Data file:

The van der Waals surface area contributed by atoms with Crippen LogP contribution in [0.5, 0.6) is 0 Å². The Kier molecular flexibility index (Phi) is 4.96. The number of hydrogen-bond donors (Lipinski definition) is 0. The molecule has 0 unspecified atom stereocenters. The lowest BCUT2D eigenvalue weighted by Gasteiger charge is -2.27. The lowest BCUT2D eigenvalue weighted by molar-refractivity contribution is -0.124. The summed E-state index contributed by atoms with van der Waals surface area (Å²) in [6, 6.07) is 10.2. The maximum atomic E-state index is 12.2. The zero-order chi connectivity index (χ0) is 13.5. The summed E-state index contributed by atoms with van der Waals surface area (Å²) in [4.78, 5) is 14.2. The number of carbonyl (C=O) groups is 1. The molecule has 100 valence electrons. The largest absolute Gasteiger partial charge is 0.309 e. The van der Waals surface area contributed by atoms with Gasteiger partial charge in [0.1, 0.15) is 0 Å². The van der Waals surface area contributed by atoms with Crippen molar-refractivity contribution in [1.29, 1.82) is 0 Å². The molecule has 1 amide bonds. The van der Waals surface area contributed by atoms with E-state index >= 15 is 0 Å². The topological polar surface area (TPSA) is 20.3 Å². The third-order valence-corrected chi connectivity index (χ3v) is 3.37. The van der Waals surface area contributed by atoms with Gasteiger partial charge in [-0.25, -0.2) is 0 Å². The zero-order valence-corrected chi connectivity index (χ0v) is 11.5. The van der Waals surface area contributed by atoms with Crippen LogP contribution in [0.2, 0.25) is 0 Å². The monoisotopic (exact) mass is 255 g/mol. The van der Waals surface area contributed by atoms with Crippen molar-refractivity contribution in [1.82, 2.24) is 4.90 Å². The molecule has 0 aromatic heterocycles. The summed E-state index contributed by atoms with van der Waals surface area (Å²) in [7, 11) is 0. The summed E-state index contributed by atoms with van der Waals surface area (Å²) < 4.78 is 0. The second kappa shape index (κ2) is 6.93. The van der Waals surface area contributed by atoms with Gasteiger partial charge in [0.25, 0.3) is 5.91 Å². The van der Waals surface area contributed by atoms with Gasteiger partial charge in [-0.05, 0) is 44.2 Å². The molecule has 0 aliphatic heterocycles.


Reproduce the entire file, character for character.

The van der Waals surface area contributed by atoms with Crippen LogP contribution in [0.5, 0.6) is 0 Å². The Kier molecular flexibility index (Phi) is 4.96. The number of hydrogen-bond donors (Lipinski definition) is 0. The molecule has 0 unspecified atom stereocenters. The lowest BCUT2D eigenvalue weighted by Gasteiger charge is -2.27. The lowest BCUT2D eigenvalue weighted by molar-refractivity contribution is -0.124. The summed E-state index contributed by atoms with van der Waals surface area (Å²) in [6, 6.07) is 10.2. The maximum atomic E-state index is 12.2. The zero-order chi connectivity index (χ0) is 13.5. The summed E-state index contributed by atoms with van der Waals surface area (Å²) in [4.78, 5) is 14.2. The number of carbonyl (C=O) groups is 1. The molecule has 100 valence electrons. The largest absolute Gasteiger partial charge is 0.309 e. The van der Waals surface area contributed by atoms with Gasteiger partial charge in [0.1, 0.15) is 0 Å². The van der Waals surface area contributed by atoms with Crippen molar-refractivity contribution in [1.29, 1.82) is 0 Å². The molecule has 1 amide bonds. The van der Waals surface area contributed by atoms with E-state index >= 15 is 0 Å². The topological polar surface area (TPSA) is 20.3 Å². The third-order valence-corrected chi connectivity index (χ3v) is 3.37. The van der Waals surface area contributed by atoms with Gasteiger partial charge in [-0.25, -0.2) is 0 Å². The zero-order valence-corrected chi connectivity index (χ0v) is 11.5. The van der Waals surface area contributed by atoms with Crippen LogP contribution in [0.2, 0.25) is 0 Å². The monoisotopic (exact) mass is 255 g/mol. The van der Waals surface area contributed by atoms with Crippen molar-refractivity contribution in [1.82, 2.24) is 4.90 Å². The molecule has 0 aromatic heterocycles. The summed E-state index contributed by atoms with van der Waals surface area (Å²) in [7, 11) is 0. The summed E-state index contributed by atoms with van der Waals surface area (Å²) < 4.78 is 0. The second kappa shape index (κ2) is 6.93. The van der Waals surface area contributed by atoms with Gasteiger partial charge in [0.25, 0.3) is 5.91 Å². The van der Waals surface area contributed by atoms with Gasteiger partial charge in [-0.05, 0) is 44.2 Å². The molecule has 0 aliphatic heterocycles.